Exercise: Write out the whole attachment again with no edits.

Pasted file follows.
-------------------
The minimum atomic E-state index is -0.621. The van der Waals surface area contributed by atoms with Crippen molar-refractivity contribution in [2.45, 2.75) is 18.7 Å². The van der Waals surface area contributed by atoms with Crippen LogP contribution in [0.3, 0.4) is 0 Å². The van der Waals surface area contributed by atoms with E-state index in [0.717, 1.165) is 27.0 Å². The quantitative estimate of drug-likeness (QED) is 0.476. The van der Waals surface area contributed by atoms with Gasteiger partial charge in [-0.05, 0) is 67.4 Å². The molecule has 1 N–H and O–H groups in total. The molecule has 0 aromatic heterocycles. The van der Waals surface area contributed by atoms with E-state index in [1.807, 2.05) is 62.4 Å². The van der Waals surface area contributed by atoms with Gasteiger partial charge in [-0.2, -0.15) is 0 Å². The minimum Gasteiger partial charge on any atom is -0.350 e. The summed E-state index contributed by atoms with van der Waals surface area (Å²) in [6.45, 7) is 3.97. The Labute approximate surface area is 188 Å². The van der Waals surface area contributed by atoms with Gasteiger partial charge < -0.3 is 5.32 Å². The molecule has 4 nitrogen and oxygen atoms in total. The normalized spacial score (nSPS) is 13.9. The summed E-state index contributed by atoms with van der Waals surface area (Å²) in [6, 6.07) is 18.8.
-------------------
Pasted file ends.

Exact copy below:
The minimum atomic E-state index is -0.621. The van der Waals surface area contributed by atoms with Crippen molar-refractivity contribution in [2.45, 2.75) is 18.7 Å². The van der Waals surface area contributed by atoms with Crippen LogP contribution in [0.3, 0.4) is 0 Å². The van der Waals surface area contributed by atoms with E-state index in [0.717, 1.165) is 27.0 Å². The quantitative estimate of drug-likeness (QED) is 0.476. The van der Waals surface area contributed by atoms with Gasteiger partial charge in [-0.05, 0) is 67.4 Å². The molecule has 1 N–H and O–H groups in total. The molecule has 0 aromatic heterocycles. The van der Waals surface area contributed by atoms with E-state index in [1.807, 2.05) is 62.4 Å². The van der Waals surface area contributed by atoms with Gasteiger partial charge in [-0.2, -0.15) is 0 Å². The minimum Gasteiger partial charge on any atom is -0.350 e. The summed E-state index contributed by atoms with van der Waals surface area (Å²) in [6.45, 7) is 3.97. The Labute approximate surface area is 188 Å². The van der Waals surface area contributed by atoms with Gasteiger partial charge < -0.3 is 5.32 Å². The molecule has 4 nitrogen and oxygen atoms in total. The normalized spacial score (nSPS) is 13.9. The summed E-state index contributed by atoms with van der Waals surface area (Å²) in [6, 6.07) is 18.8.